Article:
Fate, however, had different plans. In late 2016, things would get worse than ever imagined. Érik, sidelined with a hip problem at the start of the season, received a phone call from Argentina. His younger brother, Axel, had been involved in a major accident and was left paralysed. A shaken Lamela immediately left London to be with his family while they came to terms with the devastating incident. Upon his arrival back to London, his beloved dog Simba had died. A few weeks later, Lamela was informed that he would require surgery on his hip. He would not play football for 400 days. He reflected that “It was the worst time of my life.

A few months like this could derail any player’s career, and understandably so. But there’s something about Érik Lamela that doesn’t let things get in his way. Instead, he just changes direction. This drive shows itself whenever he enters the pitch. He constantly runs into tackles, aggressively chasing down balls. He plays every minute like his life depends on it.

Sometimes he goes overboard – Like when he stepped on Cesc Fabregas’ hand during the heated “Battle of the Bridge” match which saw Tottenham fail to beat Chelsea in a 2-2 stalemate, ultimately losing out on the title to Leicester. He always leaves a foot in, nibbles at the ankles, raises his elbows. He’s now that type of player.

Lamela’s on-field antics have developed a certain reputation. He’s berated by opposition fans and players. He’s picked on by opposition managers and pundits. Simply put, he’s not a likeable player. But for a club that are historically seen as soft and lacking in aggression, the more Lamela developed this stature of derision elsewhere, the more he endeared himself to the Spurs faithful.

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Chris Miller, host of the popular Spurs podcast The Extra Inch picked up on Lamela’s transformation throughout the years:

He arrived as this exciting, creative, flamboyant player with a reputation for skill and technical ability. He’ll leave with a reputation for being a bastard who winds the opposition up, kicks people, and gets a lot of cards.

Lamela also brings something more intangible. Directness, eagerness, emotion. He may never light up the pitch – rabonas aside- but he always gives his all.

The truth is that he really does have some technical quality, but that without his intense pressing and work-rate, he would more than likely have left Spurs years ago. But those are very useful qualities to have in the squad and, as a result, he has been a very useful asset over the years.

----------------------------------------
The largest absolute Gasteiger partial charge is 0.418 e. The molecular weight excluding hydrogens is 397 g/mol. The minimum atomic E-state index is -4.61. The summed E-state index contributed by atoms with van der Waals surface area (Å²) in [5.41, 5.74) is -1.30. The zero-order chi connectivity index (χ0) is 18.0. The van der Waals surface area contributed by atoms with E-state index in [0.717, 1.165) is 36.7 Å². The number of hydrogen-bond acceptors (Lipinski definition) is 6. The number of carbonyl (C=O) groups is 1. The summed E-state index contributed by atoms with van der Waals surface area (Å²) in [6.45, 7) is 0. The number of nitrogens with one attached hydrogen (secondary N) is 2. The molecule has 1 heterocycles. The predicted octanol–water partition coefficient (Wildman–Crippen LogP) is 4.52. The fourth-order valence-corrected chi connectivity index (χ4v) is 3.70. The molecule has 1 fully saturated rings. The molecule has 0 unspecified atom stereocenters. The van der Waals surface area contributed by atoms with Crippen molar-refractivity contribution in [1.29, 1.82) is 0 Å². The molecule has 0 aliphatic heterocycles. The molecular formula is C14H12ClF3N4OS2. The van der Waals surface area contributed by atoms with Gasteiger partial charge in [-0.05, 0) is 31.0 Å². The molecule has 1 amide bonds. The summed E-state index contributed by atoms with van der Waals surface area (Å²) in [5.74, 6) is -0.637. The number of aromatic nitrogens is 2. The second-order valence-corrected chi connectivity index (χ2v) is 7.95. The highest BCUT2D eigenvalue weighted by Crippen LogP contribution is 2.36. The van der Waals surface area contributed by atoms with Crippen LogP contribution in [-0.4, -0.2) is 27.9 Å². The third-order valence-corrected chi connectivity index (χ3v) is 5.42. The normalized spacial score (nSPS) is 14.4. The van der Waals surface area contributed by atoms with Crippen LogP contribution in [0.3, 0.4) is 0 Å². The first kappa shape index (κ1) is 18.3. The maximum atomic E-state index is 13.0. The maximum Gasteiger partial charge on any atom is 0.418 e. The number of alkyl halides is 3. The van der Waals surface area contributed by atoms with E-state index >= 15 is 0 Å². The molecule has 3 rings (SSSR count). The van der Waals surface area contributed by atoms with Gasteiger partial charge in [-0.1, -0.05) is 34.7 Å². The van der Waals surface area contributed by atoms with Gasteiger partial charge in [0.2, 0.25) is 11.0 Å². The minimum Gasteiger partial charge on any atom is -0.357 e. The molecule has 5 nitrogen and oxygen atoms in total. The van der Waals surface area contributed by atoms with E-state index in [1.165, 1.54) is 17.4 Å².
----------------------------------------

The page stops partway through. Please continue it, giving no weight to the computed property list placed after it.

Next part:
In his later seasons at Spurs, Lamela settled into a substitute role. The starting eleven always seemed just a step too far for a player with such injury woes. But it’s this role in which he can shine. It’s the matches where all looks lost, where the spark is gone and the players on the pitch look drained. Enter Lamela and, suddenly, he’s running at defenders, rolling the ball under his foot and looking to make killer passes up the field.

A lot of the time his individual impact isn’t enough to drag a team back into a match, but it’s not the results that matter in these situations – it’s Lamela’s reminder to his teammates that they’re supposed to leave everything out there. Despite his lack of gametime, you always know when he’s on the pitch. For Lamela, it’s the only place he wants to be.

Despite not reaching the heights of the expectation put on him in his youth, he’s represented his country, played for some of Europe’s top teams and transformed himself into a seasoned and relied upon player – a Premier League staple for the best part of a decade.

In the summer of 2021, Lamela’s time at Tottenham ended abruptly. In a surprise swap deal with Sevilla’s young star Bryan Gil going the other way, the Argentine touched down in the heat of Andalusia for a new journey in La Liga. Hitting the ground running with three goals inside his first two matches in Spain, the next part of his evolution is just beginning.

Érik Lamela was born to play football and, no matter what gets in his way, he’s showing no sign of stopping.

The Author

Simon Kelly

Having witnessed my first live match at the Nou Camp, seeing Ronaldinho play in the flesh was the beginning of my love affair with football. I cover Premier League, La Liga and Irish football with a focus on the human element of the game.